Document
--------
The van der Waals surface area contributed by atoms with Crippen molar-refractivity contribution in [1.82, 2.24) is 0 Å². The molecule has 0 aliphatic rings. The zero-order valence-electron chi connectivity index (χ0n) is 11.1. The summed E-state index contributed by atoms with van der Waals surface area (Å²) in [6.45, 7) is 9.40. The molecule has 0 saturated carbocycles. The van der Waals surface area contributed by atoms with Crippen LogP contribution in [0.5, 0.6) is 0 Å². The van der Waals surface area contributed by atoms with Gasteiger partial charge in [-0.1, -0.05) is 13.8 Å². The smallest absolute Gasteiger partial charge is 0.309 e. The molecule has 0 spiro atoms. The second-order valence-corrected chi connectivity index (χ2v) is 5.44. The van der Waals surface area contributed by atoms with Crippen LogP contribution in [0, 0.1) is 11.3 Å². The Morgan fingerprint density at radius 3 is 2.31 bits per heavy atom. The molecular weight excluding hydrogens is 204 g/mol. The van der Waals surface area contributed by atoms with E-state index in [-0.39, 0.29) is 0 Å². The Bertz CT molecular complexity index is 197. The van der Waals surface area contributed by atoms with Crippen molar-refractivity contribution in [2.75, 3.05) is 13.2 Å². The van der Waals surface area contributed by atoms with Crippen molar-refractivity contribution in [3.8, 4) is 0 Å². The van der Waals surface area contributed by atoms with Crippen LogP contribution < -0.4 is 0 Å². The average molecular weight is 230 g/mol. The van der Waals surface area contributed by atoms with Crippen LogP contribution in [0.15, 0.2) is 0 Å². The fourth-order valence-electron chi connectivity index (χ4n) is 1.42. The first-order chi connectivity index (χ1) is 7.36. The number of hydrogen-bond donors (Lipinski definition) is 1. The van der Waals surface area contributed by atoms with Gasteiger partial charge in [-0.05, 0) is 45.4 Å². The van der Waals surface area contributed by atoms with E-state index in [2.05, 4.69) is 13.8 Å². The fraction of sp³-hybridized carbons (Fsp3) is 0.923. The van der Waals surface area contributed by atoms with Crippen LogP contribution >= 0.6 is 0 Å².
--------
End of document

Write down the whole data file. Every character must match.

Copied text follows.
The van der Waals surface area contributed by atoms with Crippen molar-refractivity contribution in [1.82, 2.24) is 0 Å². The molecule has 0 aliphatic rings. The zero-order valence-electron chi connectivity index (χ0n) is 11.1. The summed E-state index contributed by atoms with van der Waals surface area (Å²) in [6.45, 7) is 9.40. The molecule has 0 saturated carbocycles. The van der Waals surface area contributed by atoms with Crippen LogP contribution in [0.5, 0.6) is 0 Å². The van der Waals surface area contributed by atoms with Gasteiger partial charge in [-0.1, -0.05) is 13.8 Å². The smallest absolute Gasteiger partial charge is 0.309 e. The molecule has 0 spiro atoms. The second-order valence-corrected chi connectivity index (χ2v) is 5.44. The van der Waals surface area contributed by atoms with Crippen LogP contribution in [0, 0.1) is 11.3 Å². The Morgan fingerprint density at radius 3 is 2.31 bits per heavy atom. The molecular weight excluding hydrogens is 204 g/mol. The van der Waals surface area contributed by atoms with E-state index in [-0.39, 0.29) is 0 Å². The Bertz CT molecular complexity index is 197. The van der Waals surface area contributed by atoms with Crippen molar-refractivity contribution in [2.75, 3.05) is 13.2 Å². The van der Waals surface area contributed by atoms with Crippen molar-refractivity contribution in [3.8, 4) is 0 Å². The van der Waals surface area contributed by atoms with Crippen LogP contribution < -0.4 is 0 Å². The average molecular weight is 230 g/mol. The van der Waals surface area contributed by atoms with Crippen LogP contribution in [0.15, 0.2) is 0 Å². The fourth-order valence-electron chi connectivity index (χ4n) is 1.42. The first-order chi connectivity index (χ1) is 7.36. The number of hydrogen-bond donors (Lipinski definition) is 1. The van der Waals surface area contributed by atoms with Gasteiger partial charge in [-0.05, 0) is 45.4 Å². The van der Waals surface area contributed by atoms with E-state index in [2.05, 4.69) is 13.8 Å². The fraction of sp³-hybridized carbons (Fsp3) is 0.923. The van der Waals surface area contributed by atoms with Crippen LogP contribution >= 0.6 is 0 Å².